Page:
Honorary DegreesMagnus MacFarlane-Barrow

Meet Magnus

Magnus MacFarlane-Barrow is a Scottish social entrepreneur who founded the global charity Mary’s Meals, which provides daily meals to 2.4 million children in their place of education across 18 countries. Recognised for his humanitarian work, Magnus has received numerous awards including:

  • OBE (2011 New Year's Honours List)
  • Top 10 Heroes (2010)
  • TIME's 100 Most Influential People (2015)
  • Scotland Entrepreneur of the Year

Mary's Meals

By providing daily meals to children across the world (often the only meal they get each day) in their place of education, Mary's Meals helps communities to thrive by improving attendance and engagement with learning, along with the value given to education in local communities. This means more children attend school, and will therefore have more opportunities to advance both their own lives, and their community, as they can become teachers, doctors, and more. They also ensure every part of their organisation is valued, from the volunteers who make and serve the food, to fundraisers/donators, and (where possible) the money raised goes to local suppliers/farmers, which helps improve the overall local economy.

As well as providing meals to kids in their place of education, they charity also provides emergency relief after conflicts and natural disasters. Magnus started Mary's Meals from his shed, and through hard-work and sacrifice (including leaving his job and selling his house), he's now the chief executive of an international charity, has written two books, all while being a father to seven children. He has kept his values and beliefs (and his shed) at the forefront of everything he does.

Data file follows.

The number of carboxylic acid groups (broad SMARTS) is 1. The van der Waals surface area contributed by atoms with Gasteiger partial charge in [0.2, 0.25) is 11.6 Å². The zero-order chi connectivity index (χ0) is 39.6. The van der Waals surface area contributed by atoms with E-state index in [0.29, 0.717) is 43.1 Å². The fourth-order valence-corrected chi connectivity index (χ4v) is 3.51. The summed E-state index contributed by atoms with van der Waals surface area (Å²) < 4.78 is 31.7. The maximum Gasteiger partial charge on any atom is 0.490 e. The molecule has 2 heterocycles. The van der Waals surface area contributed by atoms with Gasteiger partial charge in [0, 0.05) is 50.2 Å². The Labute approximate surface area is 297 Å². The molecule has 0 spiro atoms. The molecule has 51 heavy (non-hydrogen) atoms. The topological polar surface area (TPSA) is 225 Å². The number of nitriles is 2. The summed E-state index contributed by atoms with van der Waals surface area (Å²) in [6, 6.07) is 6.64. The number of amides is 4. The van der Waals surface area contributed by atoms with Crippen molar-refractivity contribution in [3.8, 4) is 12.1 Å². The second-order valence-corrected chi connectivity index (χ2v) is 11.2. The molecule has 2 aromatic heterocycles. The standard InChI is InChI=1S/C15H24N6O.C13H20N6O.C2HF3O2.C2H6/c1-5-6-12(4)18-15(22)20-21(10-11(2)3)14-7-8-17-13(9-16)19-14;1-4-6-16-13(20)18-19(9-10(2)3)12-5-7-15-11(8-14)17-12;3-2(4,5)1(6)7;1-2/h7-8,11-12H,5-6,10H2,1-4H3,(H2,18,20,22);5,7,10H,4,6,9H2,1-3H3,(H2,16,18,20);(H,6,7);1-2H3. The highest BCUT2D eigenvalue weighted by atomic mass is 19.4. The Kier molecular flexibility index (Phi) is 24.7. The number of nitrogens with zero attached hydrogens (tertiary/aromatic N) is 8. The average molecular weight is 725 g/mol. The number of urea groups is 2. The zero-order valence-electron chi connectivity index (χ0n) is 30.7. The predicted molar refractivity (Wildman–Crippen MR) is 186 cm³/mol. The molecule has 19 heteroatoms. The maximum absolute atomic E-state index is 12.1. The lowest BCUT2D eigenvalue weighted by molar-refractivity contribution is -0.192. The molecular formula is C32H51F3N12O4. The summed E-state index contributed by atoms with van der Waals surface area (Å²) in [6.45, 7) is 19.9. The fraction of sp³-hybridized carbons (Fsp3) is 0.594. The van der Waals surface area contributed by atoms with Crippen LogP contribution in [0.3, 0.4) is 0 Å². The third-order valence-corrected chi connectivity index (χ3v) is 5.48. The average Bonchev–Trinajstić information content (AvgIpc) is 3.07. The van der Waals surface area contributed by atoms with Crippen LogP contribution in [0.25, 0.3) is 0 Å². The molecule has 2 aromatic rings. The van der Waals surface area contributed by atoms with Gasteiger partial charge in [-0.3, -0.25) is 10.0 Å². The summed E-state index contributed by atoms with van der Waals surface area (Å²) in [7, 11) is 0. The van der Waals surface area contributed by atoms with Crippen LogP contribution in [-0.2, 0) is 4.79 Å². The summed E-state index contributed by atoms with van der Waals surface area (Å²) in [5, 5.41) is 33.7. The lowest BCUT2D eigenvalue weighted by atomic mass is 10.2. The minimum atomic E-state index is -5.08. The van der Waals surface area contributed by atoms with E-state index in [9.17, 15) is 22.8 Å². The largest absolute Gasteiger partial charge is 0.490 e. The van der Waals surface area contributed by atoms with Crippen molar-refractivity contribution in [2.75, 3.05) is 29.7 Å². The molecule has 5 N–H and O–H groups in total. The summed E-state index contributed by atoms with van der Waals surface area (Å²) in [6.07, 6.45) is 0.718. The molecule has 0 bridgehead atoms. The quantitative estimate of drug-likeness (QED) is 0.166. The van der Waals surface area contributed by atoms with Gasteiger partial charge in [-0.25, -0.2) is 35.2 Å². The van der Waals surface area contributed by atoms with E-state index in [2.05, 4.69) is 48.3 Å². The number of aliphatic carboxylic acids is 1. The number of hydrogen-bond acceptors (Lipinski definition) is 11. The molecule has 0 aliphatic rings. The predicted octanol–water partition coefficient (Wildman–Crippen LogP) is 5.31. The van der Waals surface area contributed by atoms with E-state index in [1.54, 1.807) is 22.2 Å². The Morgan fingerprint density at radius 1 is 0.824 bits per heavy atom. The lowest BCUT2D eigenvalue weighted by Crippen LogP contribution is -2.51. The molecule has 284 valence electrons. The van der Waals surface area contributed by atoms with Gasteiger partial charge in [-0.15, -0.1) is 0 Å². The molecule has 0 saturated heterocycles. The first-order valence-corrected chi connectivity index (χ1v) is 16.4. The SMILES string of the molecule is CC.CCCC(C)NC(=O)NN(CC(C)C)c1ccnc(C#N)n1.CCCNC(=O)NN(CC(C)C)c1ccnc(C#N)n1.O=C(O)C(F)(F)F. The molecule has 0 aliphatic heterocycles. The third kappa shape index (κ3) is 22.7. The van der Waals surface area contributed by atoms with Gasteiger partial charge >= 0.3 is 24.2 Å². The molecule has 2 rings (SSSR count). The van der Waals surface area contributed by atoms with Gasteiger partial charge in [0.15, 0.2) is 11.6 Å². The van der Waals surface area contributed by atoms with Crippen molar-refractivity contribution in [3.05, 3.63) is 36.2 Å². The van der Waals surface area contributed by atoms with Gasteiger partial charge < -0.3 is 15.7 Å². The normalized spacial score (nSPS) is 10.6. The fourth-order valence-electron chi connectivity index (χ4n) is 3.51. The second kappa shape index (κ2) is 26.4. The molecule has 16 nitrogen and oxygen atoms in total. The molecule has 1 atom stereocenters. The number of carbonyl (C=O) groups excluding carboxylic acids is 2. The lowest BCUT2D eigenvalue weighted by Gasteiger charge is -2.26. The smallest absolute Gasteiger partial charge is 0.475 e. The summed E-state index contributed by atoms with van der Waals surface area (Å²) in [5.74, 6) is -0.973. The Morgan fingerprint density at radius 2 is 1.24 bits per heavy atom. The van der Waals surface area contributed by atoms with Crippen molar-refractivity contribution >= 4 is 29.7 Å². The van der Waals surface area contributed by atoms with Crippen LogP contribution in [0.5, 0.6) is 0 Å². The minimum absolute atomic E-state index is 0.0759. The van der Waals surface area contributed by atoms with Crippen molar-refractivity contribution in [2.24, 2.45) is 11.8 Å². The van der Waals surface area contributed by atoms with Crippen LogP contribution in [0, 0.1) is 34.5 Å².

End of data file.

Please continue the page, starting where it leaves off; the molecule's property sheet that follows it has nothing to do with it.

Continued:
Watch Magnus MacFarlane-Barrow receive his Honorary Degree, and hear what he had to say to our students at their graduation ceremony.

Download video transcript (word doc)

We caught up with Magnus ahead of receiving his Honorary Degree. 

Congratulations! How do you feel about receiving your Honorary Degree from the University of Strathclyde today?

Hugely excited. Just deeply honoured and a little bit nervous as well! But very excited.

What’s the most important life lesson you’ve learned that helped you get to where you are today?

I think, really just trusting in the goodness of human beings - that's really what the story of Mary's Meals is built on.

What advice do you have for our graduates?

Really treasure the gift of education. So many young people in the world are desperate for an education and don't have the possibility of that. Don't underestimate what everyone can do as an individual to make this world a bit better.

What makes you happy?

One of the good things about getting older is just seeing how things can change for the better. Things that look like they might be impossible and I see that in the story of Mary's Meals, how things get better over the generations, and that makes me happy. As does my own family and watching them grow up.

What’s the most important thing you do daily for you?

I spend quiet time in prayer every day.